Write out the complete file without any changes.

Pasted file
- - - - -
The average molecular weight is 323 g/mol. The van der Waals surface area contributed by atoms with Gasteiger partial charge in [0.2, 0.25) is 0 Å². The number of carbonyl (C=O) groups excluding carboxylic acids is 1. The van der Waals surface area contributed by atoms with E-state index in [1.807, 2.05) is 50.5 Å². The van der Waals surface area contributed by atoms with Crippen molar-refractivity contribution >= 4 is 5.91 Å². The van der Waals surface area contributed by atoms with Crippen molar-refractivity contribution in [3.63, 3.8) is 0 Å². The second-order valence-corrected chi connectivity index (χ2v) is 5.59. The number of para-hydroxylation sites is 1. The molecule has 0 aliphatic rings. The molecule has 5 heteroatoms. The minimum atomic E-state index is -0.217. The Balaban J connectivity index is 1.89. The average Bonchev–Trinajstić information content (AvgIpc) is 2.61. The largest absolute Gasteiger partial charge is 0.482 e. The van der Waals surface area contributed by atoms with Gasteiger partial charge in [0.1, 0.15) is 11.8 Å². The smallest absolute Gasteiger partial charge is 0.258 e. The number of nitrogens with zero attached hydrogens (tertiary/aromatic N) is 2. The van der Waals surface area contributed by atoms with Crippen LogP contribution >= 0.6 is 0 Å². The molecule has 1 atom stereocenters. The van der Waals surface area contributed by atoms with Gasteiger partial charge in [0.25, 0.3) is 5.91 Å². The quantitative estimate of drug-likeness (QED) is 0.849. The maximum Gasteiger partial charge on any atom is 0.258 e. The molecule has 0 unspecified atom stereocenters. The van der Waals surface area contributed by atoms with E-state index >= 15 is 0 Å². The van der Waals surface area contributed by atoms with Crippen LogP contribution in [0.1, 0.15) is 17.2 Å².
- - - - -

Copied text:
The average molecular weight is 323 g/mol. The van der Waals surface area contributed by atoms with Gasteiger partial charge in [0.2, 0.25) is 0 Å². The number of carbonyl (C=O) groups excluding carboxylic acids is 1. The van der Waals surface area contributed by atoms with E-state index in [1.807, 2.05) is 50.5 Å². The van der Waals surface area contributed by atoms with Crippen molar-refractivity contribution >= 4 is 5.91 Å². The van der Waals surface area contributed by atoms with Crippen molar-refractivity contribution in [3.63, 3.8) is 0 Å². The second-order valence-corrected chi connectivity index (χ2v) is 5.59. The number of para-hydroxylation sites is 1. The molecule has 0 aliphatic rings. The molecule has 5 heteroatoms. The minimum atomic E-state index is -0.217. The Balaban J connectivity index is 1.89. The average Bonchev–Trinajstić information content (AvgIpc) is 2.61. The largest absolute Gasteiger partial charge is 0.482 e. The van der Waals surface area contributed by atoms with Gasteiger partial charge in [0.1, 0.15) is 11.8 Å². The smallest absolute Gasteiger partial charge is 0.258 e. The number of nitrogens with zero attached hydrogens (tertiary/aromatic N) is 2. The van der Waals surface area contributed by atoms with Crippen LogP contribution >= 0.6 is 0 Å². The molecule has 1 atom stereocenters. The van der Waals surface area contributed by atoms with Gasteiger partial charge in [0.25, 0.3) is 5.91 Å². The quantitative estimate of drug-likeness (QED) is 0.849. The maximum Gasteiger partial charge on any atom is 0.258 e. The molecule has 0 unspecified atom stereocenters. The van der Waals surface area contributed by atoms with E-state index >= 15 is 0 Å². The van der Waals surface area contributed by atoms with Crippen LogP contribution in [0.1, 0.15) is 17.2 Å².